The Event Timing API also exposes timing information about the first input of a Window window, defined as the first Event (with isTrusted set) whose relevant global object is window and whose type is one of the following:

This enables computing the first input delay, the delay of the first input.

Note that the Event Timing API creates entries for events regardless of whether they have any event listeners. In particular, the first click or the first key might not be the user actually trying to interact with the page functionality; many users do things like select text while they’re reading or click in blank areas to control what has focus. This is a design choice to capture problems with pages which register their event listeners too late and to capture performance of inputs that are meaningful despite not having event listeners, such as hover effects. Developers can choose to ignore such entries by ignoring those with essentially zero values of processingEnd - processingStart, as processingEnd is the time when the event dispatch algorithm algorithm has concluded.

1.2. Usage example

    const observer = new PerformanceObserver(function(list) {
        const perfEntries = list.getEntries().forEach(entry => {
            const inputDelay = entry.processingStart - entry.startTime;
            // Report the input delay when the processing start was provided.
            // Also report the full input duration via entry.duration.
        });
    });
    // Register observer for event.
    observer.observe({entryTypes: ["event"]});
    ...
    // We can also directly query the first input information.
    new PerformanceObserver(function(list, obs) {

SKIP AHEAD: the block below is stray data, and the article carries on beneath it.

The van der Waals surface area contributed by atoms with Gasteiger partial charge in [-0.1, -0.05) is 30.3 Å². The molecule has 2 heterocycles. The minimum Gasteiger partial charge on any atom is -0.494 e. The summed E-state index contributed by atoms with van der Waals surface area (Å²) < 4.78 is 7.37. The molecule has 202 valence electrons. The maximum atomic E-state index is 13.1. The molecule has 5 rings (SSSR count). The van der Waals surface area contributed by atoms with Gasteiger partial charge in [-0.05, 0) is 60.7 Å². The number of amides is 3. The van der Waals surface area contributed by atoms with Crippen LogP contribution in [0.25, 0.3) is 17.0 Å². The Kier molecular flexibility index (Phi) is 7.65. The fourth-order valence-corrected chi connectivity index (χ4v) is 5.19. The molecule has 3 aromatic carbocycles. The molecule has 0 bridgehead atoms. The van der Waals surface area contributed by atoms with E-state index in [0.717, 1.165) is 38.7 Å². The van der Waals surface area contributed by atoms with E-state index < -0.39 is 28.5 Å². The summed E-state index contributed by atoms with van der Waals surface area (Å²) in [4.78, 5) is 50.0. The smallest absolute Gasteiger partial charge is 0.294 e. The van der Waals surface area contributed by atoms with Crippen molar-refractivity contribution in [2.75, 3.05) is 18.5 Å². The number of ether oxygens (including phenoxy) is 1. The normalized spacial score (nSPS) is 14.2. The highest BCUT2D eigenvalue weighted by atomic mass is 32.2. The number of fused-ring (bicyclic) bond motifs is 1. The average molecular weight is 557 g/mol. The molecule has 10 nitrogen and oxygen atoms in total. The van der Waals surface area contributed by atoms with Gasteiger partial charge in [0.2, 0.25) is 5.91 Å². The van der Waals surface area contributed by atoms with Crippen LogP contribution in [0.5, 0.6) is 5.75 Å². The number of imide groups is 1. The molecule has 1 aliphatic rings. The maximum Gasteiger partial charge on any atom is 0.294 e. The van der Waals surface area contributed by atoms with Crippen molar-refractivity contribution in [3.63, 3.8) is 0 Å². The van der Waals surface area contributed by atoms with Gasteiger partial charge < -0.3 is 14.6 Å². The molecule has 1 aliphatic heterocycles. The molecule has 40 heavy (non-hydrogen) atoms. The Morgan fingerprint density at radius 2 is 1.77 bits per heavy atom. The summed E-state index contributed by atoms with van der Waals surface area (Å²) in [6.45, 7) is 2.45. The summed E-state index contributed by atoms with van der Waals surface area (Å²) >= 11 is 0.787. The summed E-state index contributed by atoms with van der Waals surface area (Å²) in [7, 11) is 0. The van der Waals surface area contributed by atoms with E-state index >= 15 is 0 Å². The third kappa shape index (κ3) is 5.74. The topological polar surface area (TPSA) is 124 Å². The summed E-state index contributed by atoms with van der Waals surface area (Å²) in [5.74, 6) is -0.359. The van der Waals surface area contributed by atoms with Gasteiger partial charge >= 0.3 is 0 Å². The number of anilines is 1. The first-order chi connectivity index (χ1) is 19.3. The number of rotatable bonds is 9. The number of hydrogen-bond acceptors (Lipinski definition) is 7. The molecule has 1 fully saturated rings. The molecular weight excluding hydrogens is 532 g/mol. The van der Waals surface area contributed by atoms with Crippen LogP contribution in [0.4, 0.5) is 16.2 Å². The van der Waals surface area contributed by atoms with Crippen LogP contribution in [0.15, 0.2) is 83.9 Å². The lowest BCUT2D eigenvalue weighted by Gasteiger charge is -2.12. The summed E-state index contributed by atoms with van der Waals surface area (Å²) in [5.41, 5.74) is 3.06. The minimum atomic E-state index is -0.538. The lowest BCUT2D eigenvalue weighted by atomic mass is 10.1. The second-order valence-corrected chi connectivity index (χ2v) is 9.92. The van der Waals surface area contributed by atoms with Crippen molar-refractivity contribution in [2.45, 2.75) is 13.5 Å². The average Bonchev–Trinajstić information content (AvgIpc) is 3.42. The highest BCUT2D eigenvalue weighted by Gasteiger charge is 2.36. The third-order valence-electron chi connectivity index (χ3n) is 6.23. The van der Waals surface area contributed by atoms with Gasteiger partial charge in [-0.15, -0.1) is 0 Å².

const firstInput = list.getEntries()[0];

        // Measure the delay to begin processing the first input event.
        const firstInputDelay = firstInput.processingStart - firstInput.startTime;
        // Measure the duration of processing the first input event.
        // Only use when the important event handling work is done synchronously in the handlers.
        const firstInputDuration = firstInput.duration;
        // Obtain some information about the target of this event, such as the id.
        const targetId = firstInput.target ? firstInput.target.id : 'unknown-target';
        // Process the first input delay and perhaps its duration...

        // Disconnect this observer since callback is only triggered once.
        obs.disconnect();
    }).observe({type: 'first-input', buffered: true});

}

The following example computes a dictionary mapping interactionId to the maximum duration of any of its events. This dictionary can later be aggregated and reported to analytics.

let maxDurations = {};
new PerformanceObserver(list => {
    list.getEntries().forEach(entry => {
        if (entry.interactionId > 0) {
            let id = entry.interactionId;
            if (!maxDurations[id]) {
                maxDurations[id] = entry.duration;
            } else {
                maxDurations[id] = Math.max(maxDurations[id], entry.duration);
            }
        }
    })
}).observe({type: 'event', buffered: true, durationThreshold: 16});

The following are sample use cases that could be achieved by using this API:

2. Event Timing

Event Timing adds the following interfaces:

2.1. PerformanceEventTiming interface

PerformanceEventTiming

Firefox89+SafariNoneChrome76+
Opera?Edge79+